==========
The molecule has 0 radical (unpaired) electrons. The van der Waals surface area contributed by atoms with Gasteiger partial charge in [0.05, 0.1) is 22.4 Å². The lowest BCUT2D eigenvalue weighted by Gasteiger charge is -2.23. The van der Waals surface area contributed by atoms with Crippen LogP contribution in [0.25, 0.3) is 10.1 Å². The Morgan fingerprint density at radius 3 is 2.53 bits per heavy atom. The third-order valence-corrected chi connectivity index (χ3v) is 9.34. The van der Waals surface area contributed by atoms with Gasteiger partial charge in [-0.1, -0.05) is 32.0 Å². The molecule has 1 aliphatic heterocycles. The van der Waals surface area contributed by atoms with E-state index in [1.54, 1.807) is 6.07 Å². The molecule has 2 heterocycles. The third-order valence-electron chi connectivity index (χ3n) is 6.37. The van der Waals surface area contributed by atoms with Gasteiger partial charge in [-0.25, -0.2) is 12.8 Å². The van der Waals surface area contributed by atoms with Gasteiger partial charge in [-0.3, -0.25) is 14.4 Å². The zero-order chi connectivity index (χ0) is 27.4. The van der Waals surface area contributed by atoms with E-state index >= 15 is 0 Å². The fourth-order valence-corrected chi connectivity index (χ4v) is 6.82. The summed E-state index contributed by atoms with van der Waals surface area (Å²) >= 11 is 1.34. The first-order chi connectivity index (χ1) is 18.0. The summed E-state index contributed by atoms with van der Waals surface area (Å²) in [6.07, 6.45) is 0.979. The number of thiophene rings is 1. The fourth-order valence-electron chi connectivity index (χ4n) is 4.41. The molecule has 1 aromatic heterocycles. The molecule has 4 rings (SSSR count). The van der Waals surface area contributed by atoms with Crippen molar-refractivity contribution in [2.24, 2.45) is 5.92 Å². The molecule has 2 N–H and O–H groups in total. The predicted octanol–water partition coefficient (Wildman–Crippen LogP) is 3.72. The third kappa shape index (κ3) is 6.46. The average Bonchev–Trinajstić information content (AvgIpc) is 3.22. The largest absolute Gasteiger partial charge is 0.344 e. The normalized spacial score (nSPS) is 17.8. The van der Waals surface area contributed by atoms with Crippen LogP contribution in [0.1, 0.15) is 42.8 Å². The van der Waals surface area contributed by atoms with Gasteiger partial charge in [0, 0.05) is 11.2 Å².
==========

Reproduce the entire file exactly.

The molecule has 0 radical (unpaired) electrons. The van der Waals surface area contributed by atoms with Gasteiger partial charge in [0.05, 0.1) is 22.4 Å². The lowest BCUT2D eigenvalue weighted by Gasteiger charge is -2.23. The van der Waals surface area contributed by atoms with Crippen LogP contribution in [0.25, 0.3) is 10.1 Å². The Morgan fingerprint density at radius 3 is 2.53 bits per heavy atom. The third-order valence-corrected chi connectivity index (χ3v) is 9.34. The van der Waals surface area contributed by atoms with Gasteiger partial charge in [-0.1, -0.05) is 32.0 Å². The molecule has 1 aliphatic heterocycles. The van der Waals surface area contributed by atoms with E-state index in [1.54, 1.807) is 6.07 Å². The molecule has 2 heterocycles. The third-order valence-electron chi connectivity index (χ3n) is 6.37. The van der Waals surface area contributed by atoms with Gasteiger partial charge in [-0.25, -0.2) is 12.8 Å². The van der Waals surface area contributed by atoms with Gasteiger partial charge in [-0.3, -0.25) is 14.4 Å². The zero-order chi connectivity index (χ0) is 27.4. The van der Waals surface area contributed by atoms with E-state index >= 15 is 0 Å². The fourth-order valence-corrected chi connectivity index (χ4v) is 6.82. The summed E-state index contributed by atoms with van der Waals surface area (Å²) >= 11 is 1.34. The first-order chi connectivity index (χ1) is 18.0. The summed E-state index contributed by atoms with van der Waals surface area (Å²) in [6.07, 6.45) is 0.979. The number of thiophene rings is 1. The fourth-order valence-electron chi connectivity index (χ4n) is 4.41. The molecule has 1 aromatic heterocycles. The molecule has 4 rings (SSSR count). The van der Waals surface area contributed by atoms with Crippen molar-refractivity contribution in [2.24, 2.45) is 5.92 Å². The molecule has 2 N–H and O–H groups in total. The predicted octanol–water partition coefficient (Wildman–Crippen LogP) is 3.72. The third kappa shape index (κ3) is 6.46. The average Bonchev–Trinajstić information content (AvgIpc) is 3.22. The largest absolute Gasteiger partial charge is 0.344 e. The normalized spacial score (nSPS) is 17.8. The van der Waals surface area contributed by atoms with Crippen LogP contribution in [0.1, 0.15) is 42.8 Å². The van der Waals surface area contributed by atoms with Gasteiger partial charge in [0, 0.05) is 11.2 Å².